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Texas Children's Hospital fires a nurse who has posted about boys with measles



A nurse at the Texas Children's Hospital was fired after she posted social information about a rare measles case in the city, hospital officials said Tuesday.

The hospital took the action four days after learning the nurses on Facebook page called proud parents of unvaccinated children. Her positions involved a boy between the ages of 1 and 3 who is currently being treated at the hospital's Western Campus in the Energy Corridor. He has acquired measles overseas, the health department in Houston confirmed.

Texas Children's gave no information about where the boy's family traveled, his exact age or his condition.

"We were made aware that one of our nurses was posting protected health information about a patient on social media," said Texas Children's in a statement. "We take these things very seriously, because the privacy and well-being of our patients is always the top priority, and after an internal investigation, this person is no longer in the organization."

A Texas childrens spokesperson said the nurse was out of prison on Friday Hospital ward after the hospital officials saw the posts and opened an investigation. The nurse, a self-described anti-Vaxxer, reported "how much worse (measles) was than I expected," based on the case.

The measles case is the first in Houston since 201

3. The 2013 case involved a boy in the same age group who had not acquired the condition overseas.

Measles is a highly contagious, vaccine-preventable, infectious disease caused by a virus. It is particularly dangerous to be able to cause severe neurological disorders and death in infants and the developing fetus in pregnant women.

"It can cause a devastating range of conditions in the very young," Dr. David Persse, Health Department for the City of Houston. "That's why it's so important to protect those of extreme age so everyone gets vaccinated."

The vaccine is given in two doses, the first at the age of 12 to 15 months and the second at the age of 4 to 6 years of age. The boy, who was treated at Texas Children's, had not yet had his first dose before the family left the country, Persse said. Family members were vaccinated.

The nurse, who performed her job at Texas Children's on Facebook as a pediatric intensive nurse, described the "rough" experience of seeing a child with measles for the first time.

"I think it's easy for us non-Vaxxer to make guesses, but most of us have never seen any of these diseases and will never see them," she said in screenshots of the posts that chronicle had received. "By no means did I change my vax posture, and I'll never do it, but this poor kid was bad and as a parent I could see that I had to vaccinate out of fear."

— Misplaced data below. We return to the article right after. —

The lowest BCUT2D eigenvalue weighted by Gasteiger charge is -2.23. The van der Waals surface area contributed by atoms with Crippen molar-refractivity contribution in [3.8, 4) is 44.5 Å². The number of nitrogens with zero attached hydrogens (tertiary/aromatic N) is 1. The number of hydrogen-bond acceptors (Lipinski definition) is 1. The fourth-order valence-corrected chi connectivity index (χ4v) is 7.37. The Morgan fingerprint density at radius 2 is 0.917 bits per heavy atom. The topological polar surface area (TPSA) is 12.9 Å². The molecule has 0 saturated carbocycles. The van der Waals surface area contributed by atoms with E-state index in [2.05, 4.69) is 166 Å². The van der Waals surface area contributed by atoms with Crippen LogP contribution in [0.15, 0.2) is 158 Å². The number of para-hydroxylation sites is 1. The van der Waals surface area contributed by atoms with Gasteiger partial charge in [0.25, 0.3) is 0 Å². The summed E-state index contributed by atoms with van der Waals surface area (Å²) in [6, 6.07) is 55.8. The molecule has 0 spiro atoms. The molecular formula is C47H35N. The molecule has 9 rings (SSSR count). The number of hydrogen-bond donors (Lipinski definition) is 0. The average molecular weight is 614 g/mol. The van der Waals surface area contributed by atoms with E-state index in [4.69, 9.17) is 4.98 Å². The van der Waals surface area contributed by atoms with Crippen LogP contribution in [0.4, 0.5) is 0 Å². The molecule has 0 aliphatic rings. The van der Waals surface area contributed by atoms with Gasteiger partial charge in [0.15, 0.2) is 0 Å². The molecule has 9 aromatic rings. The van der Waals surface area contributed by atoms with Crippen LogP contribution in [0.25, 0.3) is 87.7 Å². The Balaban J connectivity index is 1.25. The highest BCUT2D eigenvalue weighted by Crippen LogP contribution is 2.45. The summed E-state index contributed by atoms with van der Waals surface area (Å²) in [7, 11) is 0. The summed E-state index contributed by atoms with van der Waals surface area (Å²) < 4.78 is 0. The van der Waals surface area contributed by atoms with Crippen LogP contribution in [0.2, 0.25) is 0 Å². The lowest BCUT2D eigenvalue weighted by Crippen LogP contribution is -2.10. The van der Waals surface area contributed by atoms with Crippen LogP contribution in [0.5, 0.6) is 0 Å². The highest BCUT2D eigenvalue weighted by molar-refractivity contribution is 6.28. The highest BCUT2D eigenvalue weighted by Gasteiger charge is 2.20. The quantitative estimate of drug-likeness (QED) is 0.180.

She said she was my little one Non vax journey will continue without remorse, but I will definitely have compassion on those who vigorously vaccinate. "

Texas Children's said the layoff was because the nurse posted proprietary health information, not because of her anti-vaccination views.

In the last 10 years, Houston has averaged less than one reported case of measles per year, In Harris County, there were four cases, two each in 2013 and 2014.

Houston's MMR (measles, mumps, and rubella) vaccination coverage for children under 2 is 94.5 percent, better than the national rate of 91.1 percent and the Texas rate of 89.8 percent.

Texas Children's reported the case to the Houston Health Department Monday. It is still being treated as a "suspicious" case of measles still in use by the centers Disease control and prevention need to be reviewed.

The Texas Children's Hospital has contacted families of other children who may have come into contact with the boy Statement from the hospital.

Measles are spread through direct contact with discharge through the nose and mouth as well as through coughing and sneezing. Common symptoms include fever, runny nose, coughing cough, red eyes with severe photosensitivity and pronounced rash.

In one of the posts, the nurse seemed to notice that she had survived.

"Sorry guys I worked too hard (and owed too much money to jeopardize my license) so I deleted many of my answers," she wrote. "I love my job, I love being in the healthcare industry, I really want to keep information to a minimum, and if / when this case does news, I'll work it out. Stay strong in your beliefs! We're all up for good reason this trip! "

The nurse's Facebook page could not be found on Tuesday.

samantha.ketterer@chron.com

twitter.com/sam_kett

todd.ackerman@chron .com

twitter.com/chroned


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